Symphony’s Grand Theatre Plan Moves Forward
Council, Plan Commission okay separate parts of development transforming W. Wisconsin Ave.
The city continues cutting red tape to clear the way for the Milwaukee Symphony Orchestra‘s $80 million transformation of the long-empty Warner Grand Theatre at 212 W. Wisconsin Ave. into a sustainable future home for the organization.
Monday afternoon, the City Plan Commission was presented the project for the first time. They weren’t tasked with approving any design elements, but instead vacating a portion of N. 2nd St. and an east-west alley on the north side of the theater. They unanimously endorsed the proposal.
Tuesday morning, the Common Council unanimously approved selling a piece of city-owned land that would trigger another land sale and allow the theater complex to be expanded northward.
The symphony is redeveloping the theater, originally built in 1930, in order to have more control over their performance schedule and revenue streams. The orchestra has shared the Marcus Center for the Performing Arts with a number of other tenants, including traveling Broadway shows, since it opened in 1969. The rationale for the move was discussed in detail in a 2016 story by Bruce Murphy.
The expansion is necessary to add additional restrooms, dressing rooms, loading docks and space for additional back-of-the-house functions in the 104,955-square-foot, 12-story building. The complex is also being expanded to the southeast. “Apparently people didn’t go to the restroom in the 1930’s,” joked attorney Steve Chernof at a committee hearing on the land sale. Chernof, who leads a public-private partnership to reinvigorate W. Wisconsin Ave, added: “My recollection is there is one small restroom for women and two restrooms for men.”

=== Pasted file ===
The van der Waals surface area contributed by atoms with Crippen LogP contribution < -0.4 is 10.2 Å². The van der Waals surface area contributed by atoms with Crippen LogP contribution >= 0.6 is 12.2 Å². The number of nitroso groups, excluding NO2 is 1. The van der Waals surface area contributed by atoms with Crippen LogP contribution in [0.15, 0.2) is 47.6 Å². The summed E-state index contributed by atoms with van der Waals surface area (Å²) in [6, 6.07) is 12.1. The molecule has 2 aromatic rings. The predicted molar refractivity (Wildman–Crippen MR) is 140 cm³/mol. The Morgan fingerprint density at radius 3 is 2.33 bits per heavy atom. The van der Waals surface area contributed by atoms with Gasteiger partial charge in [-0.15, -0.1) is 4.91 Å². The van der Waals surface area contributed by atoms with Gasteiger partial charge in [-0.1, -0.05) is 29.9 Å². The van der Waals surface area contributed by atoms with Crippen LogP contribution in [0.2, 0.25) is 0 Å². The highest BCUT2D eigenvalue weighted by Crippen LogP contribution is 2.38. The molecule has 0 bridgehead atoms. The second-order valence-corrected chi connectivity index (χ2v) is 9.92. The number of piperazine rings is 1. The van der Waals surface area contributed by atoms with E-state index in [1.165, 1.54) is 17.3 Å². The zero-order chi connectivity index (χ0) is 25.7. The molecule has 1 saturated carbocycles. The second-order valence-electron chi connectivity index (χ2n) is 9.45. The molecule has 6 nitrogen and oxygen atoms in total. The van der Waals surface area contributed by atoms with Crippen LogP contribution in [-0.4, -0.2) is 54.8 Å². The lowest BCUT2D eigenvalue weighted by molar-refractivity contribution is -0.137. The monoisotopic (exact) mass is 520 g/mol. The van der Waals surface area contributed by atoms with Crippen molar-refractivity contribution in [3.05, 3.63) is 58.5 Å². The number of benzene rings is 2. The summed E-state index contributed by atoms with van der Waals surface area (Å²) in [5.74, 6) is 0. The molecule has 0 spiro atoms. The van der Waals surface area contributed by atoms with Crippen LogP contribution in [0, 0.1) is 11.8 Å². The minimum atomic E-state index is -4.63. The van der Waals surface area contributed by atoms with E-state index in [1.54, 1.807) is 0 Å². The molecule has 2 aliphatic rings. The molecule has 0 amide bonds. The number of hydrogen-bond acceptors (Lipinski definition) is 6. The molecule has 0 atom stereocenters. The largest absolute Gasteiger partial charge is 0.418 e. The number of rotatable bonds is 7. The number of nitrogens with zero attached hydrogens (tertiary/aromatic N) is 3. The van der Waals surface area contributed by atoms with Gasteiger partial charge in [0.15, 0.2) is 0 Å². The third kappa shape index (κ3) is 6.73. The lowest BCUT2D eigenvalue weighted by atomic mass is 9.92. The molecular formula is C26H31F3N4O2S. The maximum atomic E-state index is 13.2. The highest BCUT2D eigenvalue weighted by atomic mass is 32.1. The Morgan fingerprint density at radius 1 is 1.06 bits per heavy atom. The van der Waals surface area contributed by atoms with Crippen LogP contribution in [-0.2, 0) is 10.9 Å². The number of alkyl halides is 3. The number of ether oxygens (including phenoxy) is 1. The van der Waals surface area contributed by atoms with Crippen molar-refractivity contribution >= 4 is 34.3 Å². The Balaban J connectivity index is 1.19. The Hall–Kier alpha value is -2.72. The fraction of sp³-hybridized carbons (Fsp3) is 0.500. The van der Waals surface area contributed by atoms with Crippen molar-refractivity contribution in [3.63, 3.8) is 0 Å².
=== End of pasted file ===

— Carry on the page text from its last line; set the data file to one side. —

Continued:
Chernof told the committee that the symphony, through a contractor, intends to start construction on the project this month. The new music hall would open in 2020. Upper floors in the office tower portion would be sold to a private developer for potential office or housing uses.
Vacant for nearly three decades, the building is now undergoing work on environmental abatement, said Chernof.
For those wondering what the interior of the building looks like, Tour de Force has posted a series of interactive, 360-degree images of the space. Visible among the Art Deco detail is the small stage and remanents of the structure that divided the theater horizontally into upper and lower theaters during the end of its run as a movie theater.
Other Moving Pieces
While the council will soon inherit the file approved by the City Plan Commission, the commission will soon enough need to take up another file to dedicate new alleys.
That’s because the symphony must also prepare to move a wall. The east wall of the theater will be moved 35 feet east into N. 2nd St. to accommodate a larger stage.
The project is funded in part with $16 million in federal and state historic preservation tax credits. However, those credits come with strings attached. “The National Parks Service wouldn’t allow us to deconstruct it and rebuild it; we have to literally move it,” said Chernof. He noted there are just two companies in the country that do this work, and the MSO has scheduled the move for October because the early fall month is the least windy. Department of City Development representative Dan Casanova told the council’s Zoning, Neighborhoods & Development Committee a series of utilities in the street need to be relocated prior to the move.
Adding to the complex details, the symphony’s real estate affiliate TNSH LLC (“The New Symphony Hall”) has also acquired the building at 200-208 W. Wisconsin Ave. for $1,238,000. Kiku Japanese Restaurant at 202 W. Wisconsin Ave. has closed as a result of the acquisition. The two-story building will be transformed into a glassy front door for the music hall and will include food and beverage space for before- and after-show functions.
Kahler Slater is leading the design on the project.
The city previously approved granting the project $750,000 from a tax-incremental financing district.
If you think stories like this are important, become a member of Urban Milwaukee and help support real independent journalism. Plus you get some cool added benefits, all detailed here.